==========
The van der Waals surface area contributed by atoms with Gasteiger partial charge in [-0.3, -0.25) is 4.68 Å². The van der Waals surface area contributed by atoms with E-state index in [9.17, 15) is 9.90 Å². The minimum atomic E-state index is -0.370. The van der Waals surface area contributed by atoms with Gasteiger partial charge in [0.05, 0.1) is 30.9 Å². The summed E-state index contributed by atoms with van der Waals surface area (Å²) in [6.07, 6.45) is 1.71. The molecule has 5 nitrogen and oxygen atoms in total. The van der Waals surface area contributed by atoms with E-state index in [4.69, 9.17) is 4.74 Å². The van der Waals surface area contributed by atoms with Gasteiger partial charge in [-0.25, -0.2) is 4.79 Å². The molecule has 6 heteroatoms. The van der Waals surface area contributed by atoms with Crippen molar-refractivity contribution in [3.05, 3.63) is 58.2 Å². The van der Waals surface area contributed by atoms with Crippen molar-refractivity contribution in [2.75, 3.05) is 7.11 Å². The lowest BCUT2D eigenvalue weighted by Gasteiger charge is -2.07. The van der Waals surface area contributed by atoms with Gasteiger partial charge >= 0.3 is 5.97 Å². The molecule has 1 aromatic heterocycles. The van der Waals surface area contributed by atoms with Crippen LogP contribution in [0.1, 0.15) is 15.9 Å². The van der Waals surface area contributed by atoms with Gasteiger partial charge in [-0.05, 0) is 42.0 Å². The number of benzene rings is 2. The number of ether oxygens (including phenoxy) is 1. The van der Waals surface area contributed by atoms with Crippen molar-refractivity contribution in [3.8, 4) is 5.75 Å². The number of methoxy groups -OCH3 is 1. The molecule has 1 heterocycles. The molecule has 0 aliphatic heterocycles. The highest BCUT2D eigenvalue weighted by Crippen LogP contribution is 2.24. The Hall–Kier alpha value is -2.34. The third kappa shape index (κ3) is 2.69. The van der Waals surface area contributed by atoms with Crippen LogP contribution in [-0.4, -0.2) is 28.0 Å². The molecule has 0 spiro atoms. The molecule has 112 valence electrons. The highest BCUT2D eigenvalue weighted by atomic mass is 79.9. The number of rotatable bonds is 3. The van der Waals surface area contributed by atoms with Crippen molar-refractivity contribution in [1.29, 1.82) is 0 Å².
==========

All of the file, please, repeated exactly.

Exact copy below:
The van der Waals surface area contributed by atoms with Gasteiger partial charge in [-0.3, -0.25) is 4.68 Å². The van der Waals surface area contributed by atoms with E-state index in [9.17, 15) is 9.90 Å². The minimum atomic E-state index is -0.370. The van der Waals surface area contributed by atoms with Gasteiger partial charge in [0.05, 0.1) is 30.9 Å². The summed E-state index contributed by atoms with van der Waals surface area (Å²) in [6.07, 6.45) is 1.71. The molecule has 5 nitrogen and oxygen atoms in total. The van der Waals surface area contributed by atoms with E-state index in [4.69, 9.17) is 4.74 Å². The van der Waals surface area contributed by atoms with Gasteiger partial charge in [-0.25, -0.2) is 4.79 Å². The molecule has 6 heteroatoms. The van der Waals surface area contributed by atoms with Crippen molar-refractivity contribution in [3.05, 3.63) is 58.2 Å². The van der Waals surface area contributed by atoms with Crippen molar-refractivity contribution in [2.75, 3.05) is 7.11 Å². The lowest BCUT2D eigenvalue weighted by Gasteiger charge is -2.07. The van der Waals surface area contributed by atoms with Gasteiger partial charge >= 0.3 is 5.97 Å². The molecule has 1 aromatic heterocycles. The van der Waals surface area contributed by atoms with Crippen LogP contribution in [0.1, 0.15) is 15.9 Å². The van der Waals surface area contributed by atoms with Gasteiger partial charge in [-0.05, 0) is 42.0 Å². The number of benzene rings is 2. The number of ether oxygens (including phenoxy) is 1. The van der Waals surface area contributed by atoms with Crippen molar-refractivity contribution in [3.8, 4) is 5.75 Å². The number of methoxy groups -OCH3 is 1. The molecule has 1 heterocycles. The molecule has 0 aliphatic heterocycles. The highest BCUT2D eigenvalue weighted by Crippen LogP contribution is 2.24. The Hall–Kier alpha value is -2.34. The third kappa shape index (κ3) is 2.69. The van der Waals surface area contributed by atoms with Crippen LogP contribution in [-0.4, -0.2) is 28.0 Å². The molecule has 0 spiro atoms. The molecule has 112 valence electrons. The highest BCUT2D eigenvalue weighted by atomic mass is 79.9. The number of rotatable bonds is 3. The van der Waals surface area contributed by atoms with Crippen molar-refractivity contribution in [1.29, 1.82) is 0 Å².